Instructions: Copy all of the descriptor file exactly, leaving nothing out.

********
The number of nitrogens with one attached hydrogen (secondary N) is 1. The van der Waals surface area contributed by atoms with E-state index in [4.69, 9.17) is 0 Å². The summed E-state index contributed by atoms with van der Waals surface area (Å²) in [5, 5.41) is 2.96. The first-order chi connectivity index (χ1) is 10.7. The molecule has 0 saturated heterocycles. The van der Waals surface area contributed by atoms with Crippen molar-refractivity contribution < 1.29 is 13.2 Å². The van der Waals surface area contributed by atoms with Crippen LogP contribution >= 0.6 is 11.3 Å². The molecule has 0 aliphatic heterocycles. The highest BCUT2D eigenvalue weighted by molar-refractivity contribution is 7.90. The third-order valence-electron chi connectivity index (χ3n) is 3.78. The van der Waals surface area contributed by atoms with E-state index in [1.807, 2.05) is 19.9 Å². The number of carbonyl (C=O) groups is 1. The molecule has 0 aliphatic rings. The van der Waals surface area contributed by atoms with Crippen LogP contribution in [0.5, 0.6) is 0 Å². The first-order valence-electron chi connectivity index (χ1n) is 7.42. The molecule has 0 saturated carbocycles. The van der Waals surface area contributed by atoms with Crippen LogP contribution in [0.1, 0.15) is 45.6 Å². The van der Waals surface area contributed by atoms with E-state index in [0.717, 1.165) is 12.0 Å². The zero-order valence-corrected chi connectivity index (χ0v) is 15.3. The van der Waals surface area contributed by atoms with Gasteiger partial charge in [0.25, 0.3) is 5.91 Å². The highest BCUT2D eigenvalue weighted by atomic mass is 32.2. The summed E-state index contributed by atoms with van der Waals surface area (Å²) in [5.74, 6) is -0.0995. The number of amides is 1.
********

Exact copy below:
The number of nitrogens with one attached hydrogen (secondary N) is 1. The van der Waals surface area contributed by atoms with E-state index in [4.69, 9.17) is 0 Å². The summed E-state index contributed by atoms with van der Waals surface area (Å²) in [5, 5.41) is 2.96. The first-order chi connectivity index (χ1) is 10.7. The molecule has 0 saturated heterocycles. The van der Waals surface area contributed by atoms with Crippen molar-refractivity contribution < 1.29 is 13.2 Å². The van der Waals surface area contributed by atoms with Crippen LogP contribution >= 0.6 is 11.3 Å². The molecule has 0 aliphatic heterocycles. The highest BCUT2D eigenvalue weighted by molar-refractivity contribution is 7.90. The third-order valence-electron chi connectivity index (χ3n) is 3.78. The van der Waals surface area contributed by atoms with E-state index in [1.807, 2.05) is 19.9 Å². The number of carbonyl (C=O) groups is 1. The molecule has 0 aliphatic rings. The van der Waals surface area contributed by atoms with Crippen LogP contribution in [0.5, 0.6) is 0 Å². The first-order valence-electron chi connectivity index (χ1n) is 7.42. The molecule has 0 saturated carbocycles. The van der Waals surface area contributed by atoms with Crippen LogP contribution in [0.1, 0.15) is 45.6 Å². The van der Waals surface area contributed by atoms with E-state index in [0.717, 1.165) is 12.0 Å². The zero-order valence-corrected chi connectivity index (χ0v) is 15.3. The van der Waals surface area contributed by atoms with Gasteiger partial charge in [0.25, 0.3) is 5.91 Å². The highest BCUT2D eigenvalue weighted by atomic mass is 32.2. The summed E-state index contributed by atoms with van der Waals surface area (Å²) in [5.74, 6) is -0.0995. The number of amides is 1.